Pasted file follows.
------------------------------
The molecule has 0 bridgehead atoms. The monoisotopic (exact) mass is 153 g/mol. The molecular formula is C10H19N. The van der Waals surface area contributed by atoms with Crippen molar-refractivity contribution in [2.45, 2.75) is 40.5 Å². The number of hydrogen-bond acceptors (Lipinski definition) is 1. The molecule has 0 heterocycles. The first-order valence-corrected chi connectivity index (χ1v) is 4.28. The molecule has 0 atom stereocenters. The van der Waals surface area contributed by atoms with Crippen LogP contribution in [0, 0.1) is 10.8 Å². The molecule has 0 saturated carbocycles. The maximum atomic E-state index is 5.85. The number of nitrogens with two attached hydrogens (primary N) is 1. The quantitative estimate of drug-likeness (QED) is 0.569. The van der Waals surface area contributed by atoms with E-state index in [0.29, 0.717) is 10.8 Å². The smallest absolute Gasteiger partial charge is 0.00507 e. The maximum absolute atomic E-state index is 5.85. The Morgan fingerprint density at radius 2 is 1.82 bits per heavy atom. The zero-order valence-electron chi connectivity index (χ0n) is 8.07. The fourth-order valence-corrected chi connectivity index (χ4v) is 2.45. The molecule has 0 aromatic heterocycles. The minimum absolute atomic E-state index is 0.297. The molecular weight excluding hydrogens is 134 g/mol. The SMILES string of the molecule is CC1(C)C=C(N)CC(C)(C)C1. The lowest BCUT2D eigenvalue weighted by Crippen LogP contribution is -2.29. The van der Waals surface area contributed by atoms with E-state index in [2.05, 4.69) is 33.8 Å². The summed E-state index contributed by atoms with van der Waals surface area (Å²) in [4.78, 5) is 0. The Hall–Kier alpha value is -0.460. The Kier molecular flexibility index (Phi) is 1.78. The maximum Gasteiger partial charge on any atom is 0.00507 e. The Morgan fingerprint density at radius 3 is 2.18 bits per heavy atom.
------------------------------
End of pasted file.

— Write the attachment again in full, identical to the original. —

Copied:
The molecule has 0 bridgehead atoms. The monoisotopic (exact) mass is 153 g/mol. The molecular formula is C10H19N. The van der Waals surface area contributed by atoms with Crippen molar-refractivity contribution in [2.45, 2.75) is 40.5 Å². The number of hydrogen-bond acceptors (Lipinski definition) is 1. The molecule has 0 heterocycles. The first-order valence-corrected chi connectivity index (χ1v) is 4.28. The molecule has 0 atom stereocenters. The van der Waals surface area contributed by atoms with Crippen LogP contribution in [0, 0.1) is 10.8 Å². The molecule has 0 saturated carbocycles. The maximum atomic E-state index is 5.85. The number of nitrogens with two attached hydrogens (primary N) is 1. The quantitative estimate of drug-likeness (QED) is 0.569. The van der Waals surface area contributed by atoms with E-state index in [0.29, 0.717) is 10.8 Å². The smallest absolute Gasteiger partial charge is 0.00507 e. The maximum absolute atomic E-state index is 5.85. The Morgan fingerprint density at radius 2 is 1.82 bits per heavy atom. The zero-order valence-electron chi connectivity index (χ0n) is 8.07. The fourth-order valence-corrected chi connectivity index (χ4v) is 2.45. The molecule has 0 aromatic heterocycles. The minimum absolute atomic E-state index is 0.297. The molecular weight excluding hydrogens is 134 g/mol. The SMILES string of the molecule is CC1(C)C=C(N)CC(C)(C)C1. The lowest BCUT2D eigenvalue weighted by Crippen LogP contribution is -2.29. The van der Waals surface area contributed by atoms with E-state index in [2.05, 4.69) is 33.8 Å². The summed E-state index contributed by atoms with van der Waals surface area (Å²) in [4.78, 5) is 0. The Hall–Kier alpha value is -0.460. The Kier molecular flexibility index (Phi) is 1.78. The maximum Gasteiger partial charge on any atom is 0.00507 e. The Morgan fingerprint density at radius 3 is 2.18 bits per heavy atom.